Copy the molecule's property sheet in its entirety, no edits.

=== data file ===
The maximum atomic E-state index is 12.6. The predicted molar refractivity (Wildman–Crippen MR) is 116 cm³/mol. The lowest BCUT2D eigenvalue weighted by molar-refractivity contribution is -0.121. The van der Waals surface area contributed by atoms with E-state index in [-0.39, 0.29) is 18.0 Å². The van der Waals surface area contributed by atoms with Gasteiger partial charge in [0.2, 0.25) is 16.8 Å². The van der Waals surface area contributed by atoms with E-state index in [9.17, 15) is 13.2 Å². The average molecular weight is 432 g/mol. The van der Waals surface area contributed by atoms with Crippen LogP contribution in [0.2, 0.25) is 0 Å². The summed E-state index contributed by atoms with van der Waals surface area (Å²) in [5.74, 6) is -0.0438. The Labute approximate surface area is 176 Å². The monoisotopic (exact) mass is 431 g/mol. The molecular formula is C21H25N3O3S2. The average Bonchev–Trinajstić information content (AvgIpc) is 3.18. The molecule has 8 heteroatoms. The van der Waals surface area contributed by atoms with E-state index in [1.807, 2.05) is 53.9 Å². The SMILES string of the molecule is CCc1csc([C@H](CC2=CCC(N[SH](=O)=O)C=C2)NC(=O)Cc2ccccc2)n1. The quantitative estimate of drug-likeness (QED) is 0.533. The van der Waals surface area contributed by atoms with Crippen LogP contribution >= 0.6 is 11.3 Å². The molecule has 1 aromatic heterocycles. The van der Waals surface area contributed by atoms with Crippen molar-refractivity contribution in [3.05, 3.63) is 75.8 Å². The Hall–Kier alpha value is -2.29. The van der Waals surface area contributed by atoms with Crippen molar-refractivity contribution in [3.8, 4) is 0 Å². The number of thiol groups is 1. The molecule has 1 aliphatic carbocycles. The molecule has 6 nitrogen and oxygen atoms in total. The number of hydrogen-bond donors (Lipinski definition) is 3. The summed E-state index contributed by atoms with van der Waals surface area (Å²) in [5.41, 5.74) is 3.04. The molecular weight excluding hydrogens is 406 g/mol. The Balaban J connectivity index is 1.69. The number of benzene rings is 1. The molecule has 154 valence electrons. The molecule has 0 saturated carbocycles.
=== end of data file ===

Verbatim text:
The maximum atomic E-state index is 12.6. The predicted molar refractivity (Wildman–Crippen MR) is 116 cm³/mol. The lowest BCUT2D eigenvalue weighted by molar-refractivity contribution is -0.121. The van der Waals surface area contributed by atoms with E-state index in [-0.39, 0.29) is 18.0 Å². The van der Waals surface area contributed by atoms with Gasteiger partial charge in [0.2, 0.25) is 16.8 Å². The van der Waals surface area contributed by atoms with E-state index in [9.17, 15) is 13.2 Å². The average molecular weight is 432 g/mol. The van der Waals surface area contributed by atoms with Crippen LogP contribution in [0.2, 0.25) is 0 Å². The summed E-state index contributed by atoms with van der Waals surface area (Å²) in [5.74, 6) is -0.0438. The Labute approximate surface area is 176 Å². The monoisotopic (exact) mass is 431 g/mol. The molecular formula is C21H25N3O3S2. The average Bonchev–Trinajstić information content (AvgIpc) is 3.18. The molecule has 8 heteroatoms. The van der Waals surface area contributed by atoms with E-state index in [1.807, 2.05) is 53.9 Å². The SMILES string of the molecule is CCc1csc([C@H](CC2=CCC(N[SH](=O)=O)C=C2)NC(=O)Cc2ccccc2)n1. The quantitative estimate of drug-likeness (QED) is 0.533. The van der Waals surface area contributed by atoms with Crippen LogP contribution >= 0.6 is 11.3 Å². The molecule has 1 aromatic heterocycles. The van der Waals surface area contributed by atoms with Crippen molar-refractivity contribution in [3.05, 3.63) is 75.8 Å². The Hall–Kier alpha value is -2.29. The van der Waals surface area contributed by atoms with Crippen molar-refractivity contribution in [3.8, 4) is 0 Å². The number of thiol groups is 1. The molecule has 1 aliphatic carbocycles. The molecule has 6 nitrogen and oxygen atoms in total. The number of hydrogen-bond donors (Lipinski definition) is 3. The summed E-state index contributed by atoms with van der Waals surface area (Å²) in [5.41, 5.74) is 3.04. The molecular weight excluding hydrogens is 406 g/mol. The Balaban J connectivity index is 1.69. The number of benzene rings is 1. The molecule has 154 valence electrons. The molecule has 0 saturated carbocycles.